Mark Twain is alleged to have said “In the West whiskey is for drinking; water is for fighting. In Shady Valley, you might say “Cranberry juice is for drinking; water is for fighting. As the Bristol Herald Courier reports, a water dispute has broken out between the Nature Conservancy, which built low dams to create bogs for the southernmost growing cranberries near Mountain City, and the Shady Valley Watershed District (SVWD), which wants to tear those dams down.
The latter group is well named, for they were the shady characters in the 1960s who brought in the U.S. Corps of Engineers (our motto: We straighten streams) whose efforts all but wiped out the tart berries. The SVWD, fearing floods, wants to knock down the dams, and the Nature Conservancy doesn’t want that to happen again. The Conservancy filed a Federal lawsuit to halt the dam busters.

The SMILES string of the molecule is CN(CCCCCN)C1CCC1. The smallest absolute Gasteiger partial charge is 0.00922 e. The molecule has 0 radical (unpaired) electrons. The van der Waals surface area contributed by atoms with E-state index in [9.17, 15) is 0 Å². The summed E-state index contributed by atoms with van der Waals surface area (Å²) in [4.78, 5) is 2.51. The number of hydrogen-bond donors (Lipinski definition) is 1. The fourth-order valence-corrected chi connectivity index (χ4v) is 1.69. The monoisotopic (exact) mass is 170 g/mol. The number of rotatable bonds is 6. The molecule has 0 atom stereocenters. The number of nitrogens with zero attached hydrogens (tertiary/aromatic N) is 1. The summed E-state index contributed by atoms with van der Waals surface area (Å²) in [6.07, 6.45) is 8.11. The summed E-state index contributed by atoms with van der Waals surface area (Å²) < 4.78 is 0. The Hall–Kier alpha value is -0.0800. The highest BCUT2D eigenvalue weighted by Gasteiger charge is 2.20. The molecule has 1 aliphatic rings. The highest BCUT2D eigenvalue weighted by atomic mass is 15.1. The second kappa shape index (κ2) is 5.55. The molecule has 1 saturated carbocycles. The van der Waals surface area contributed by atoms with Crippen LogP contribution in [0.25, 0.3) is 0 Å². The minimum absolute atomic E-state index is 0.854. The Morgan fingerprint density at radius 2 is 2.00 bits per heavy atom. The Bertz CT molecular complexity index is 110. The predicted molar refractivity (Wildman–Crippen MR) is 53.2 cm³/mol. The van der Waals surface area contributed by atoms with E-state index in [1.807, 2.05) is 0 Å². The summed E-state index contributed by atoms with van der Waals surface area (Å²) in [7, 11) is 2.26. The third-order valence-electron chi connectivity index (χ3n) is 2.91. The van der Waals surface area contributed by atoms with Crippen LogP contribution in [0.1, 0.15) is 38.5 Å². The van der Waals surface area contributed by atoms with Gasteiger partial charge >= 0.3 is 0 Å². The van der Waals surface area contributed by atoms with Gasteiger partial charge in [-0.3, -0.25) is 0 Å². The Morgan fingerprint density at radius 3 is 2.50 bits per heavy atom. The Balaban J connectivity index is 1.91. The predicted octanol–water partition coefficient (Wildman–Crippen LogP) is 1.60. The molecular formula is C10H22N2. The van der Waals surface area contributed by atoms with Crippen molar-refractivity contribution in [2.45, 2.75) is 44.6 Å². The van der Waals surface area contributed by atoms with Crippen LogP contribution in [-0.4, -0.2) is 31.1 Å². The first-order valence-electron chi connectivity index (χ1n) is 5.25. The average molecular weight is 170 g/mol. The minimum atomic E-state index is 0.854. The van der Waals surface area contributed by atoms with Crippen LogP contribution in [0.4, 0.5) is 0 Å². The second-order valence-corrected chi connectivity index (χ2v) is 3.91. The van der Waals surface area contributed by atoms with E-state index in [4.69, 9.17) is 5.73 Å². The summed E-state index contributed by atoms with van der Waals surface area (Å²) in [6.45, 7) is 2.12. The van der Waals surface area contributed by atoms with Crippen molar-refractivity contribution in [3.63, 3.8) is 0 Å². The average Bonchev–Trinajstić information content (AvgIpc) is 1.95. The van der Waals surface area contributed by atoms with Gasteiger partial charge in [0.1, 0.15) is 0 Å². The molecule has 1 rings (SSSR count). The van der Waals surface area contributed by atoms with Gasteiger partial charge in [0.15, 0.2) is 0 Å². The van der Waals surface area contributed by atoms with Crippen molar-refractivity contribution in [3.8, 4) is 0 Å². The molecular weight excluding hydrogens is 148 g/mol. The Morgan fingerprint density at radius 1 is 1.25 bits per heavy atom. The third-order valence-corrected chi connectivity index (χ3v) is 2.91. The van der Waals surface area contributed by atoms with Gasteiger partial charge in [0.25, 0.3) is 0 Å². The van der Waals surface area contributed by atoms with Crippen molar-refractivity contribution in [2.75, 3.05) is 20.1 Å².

Now comes the Cranberry Festival this weekend, with both groups staffing booths to raise money and build support for their sides. The Appalachian Voices blog has some good background on the situation.
I’m pulling for the Nature Conservancy. This group has bought land and done everything they can to preserve this unique aspect of Tennessee flora. When the Ice Age had Massachusetts and other northern areas under ice, it was the Tennessee presence of cranberries that saved the species in North America and, as the ice retreated, enabled the berries to grow in northern bogs and to become a thriving industry and a staple of Thanksgiving dinners.